Huge story, but no news

Unsurprisingly, news of the deadliest school shooting in U.S. history led the three local English newscasts this evening. And, also unsurprisingly, the coverage was disappointing.

CTV had the most coverage of the event, a full 10 minutes of its newscast, and also scored a local angle by finding a Virginia Tech student from Quebec. Their main story was repackaged from ABC News, as was a list of former school shootings (that should give an idea of what little there is to report here) which featured Montreal rather prominently (Polytechnique, Fabrikant and Dawson).

CBC (whose anchor desk is being manned by the eye-pleasing former CBC Radio Noon host Nancy Wood) had its own report from Neil MacDonald in Washington, which added the Bush Administration’s predictable reassurance that they believe in the right to bear arms.

Global’s report was so short I didn’t notice where it came from.

All three networks included streeters from young people on downtown streets. What this showed me: young people in Montreal think school shootings are bad. Wow. Thank you for informing me. Among the eye-opening quotes: “If you’re not safe at school where can you be?”

And, of course, all three had a Dawson angle. There was a shooting at Dawson, and that guy killed himself afterward too. So there must be some connection to report, right? Though the interviews with students were hardly enlightening, they did include some discussion with shooting victims about the political implications of gun laws.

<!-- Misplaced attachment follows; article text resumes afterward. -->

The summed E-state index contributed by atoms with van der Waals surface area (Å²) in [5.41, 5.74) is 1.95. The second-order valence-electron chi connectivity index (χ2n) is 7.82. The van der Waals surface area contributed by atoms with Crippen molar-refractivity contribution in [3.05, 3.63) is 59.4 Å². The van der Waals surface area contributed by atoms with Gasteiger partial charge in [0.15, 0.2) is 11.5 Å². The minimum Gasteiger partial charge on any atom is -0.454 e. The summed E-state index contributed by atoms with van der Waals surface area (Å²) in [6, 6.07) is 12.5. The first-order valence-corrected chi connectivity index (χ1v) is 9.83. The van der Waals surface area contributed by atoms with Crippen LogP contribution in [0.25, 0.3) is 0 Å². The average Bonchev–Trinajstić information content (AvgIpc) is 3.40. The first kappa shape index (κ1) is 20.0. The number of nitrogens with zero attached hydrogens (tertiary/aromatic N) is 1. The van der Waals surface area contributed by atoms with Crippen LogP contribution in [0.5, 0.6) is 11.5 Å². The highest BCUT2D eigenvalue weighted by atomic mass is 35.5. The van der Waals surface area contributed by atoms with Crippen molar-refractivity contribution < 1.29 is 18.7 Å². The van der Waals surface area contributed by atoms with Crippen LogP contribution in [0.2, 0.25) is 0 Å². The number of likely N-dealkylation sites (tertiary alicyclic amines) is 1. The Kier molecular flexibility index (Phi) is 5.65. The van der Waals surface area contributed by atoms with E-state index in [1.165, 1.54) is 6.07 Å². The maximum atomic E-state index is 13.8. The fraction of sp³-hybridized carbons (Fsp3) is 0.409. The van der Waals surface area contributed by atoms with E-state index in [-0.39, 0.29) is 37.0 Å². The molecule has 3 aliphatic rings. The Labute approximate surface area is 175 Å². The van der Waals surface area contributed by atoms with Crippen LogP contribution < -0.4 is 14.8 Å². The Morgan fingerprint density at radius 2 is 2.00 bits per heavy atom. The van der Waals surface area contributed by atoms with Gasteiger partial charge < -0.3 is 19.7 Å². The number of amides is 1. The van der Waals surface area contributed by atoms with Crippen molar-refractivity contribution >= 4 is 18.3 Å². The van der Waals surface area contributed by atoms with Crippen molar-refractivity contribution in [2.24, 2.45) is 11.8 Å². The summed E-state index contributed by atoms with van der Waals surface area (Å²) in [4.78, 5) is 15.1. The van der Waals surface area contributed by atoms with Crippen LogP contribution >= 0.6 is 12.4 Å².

So what do the three main newscasts follow this huge story with? Well, the weather of course. Apparently it’s windy outside, and that’s slowing down motorists. That in turn was followed by human interest stories and other slow-news-day stories. CBC’s Marianna Simeone had an editorial piece saying cellphones should be banned while driving (how much you want to bet she’s answered at least one cellphone call while driving this week?).

To CTV’s credit, they later came back to the Virginia shootings with more ABC coverage and an interview with anyone they could find to call himself an expert and pull uninformed hypotheticals out of his ass a local psychologist.

We’ll see how the papers handle it tomorrow. Judging from Canada.com’s special page on the subject (filled with the Canadian Press coverage they should be weaning themselves off of as they prepare to dump the wire service), it should be good.

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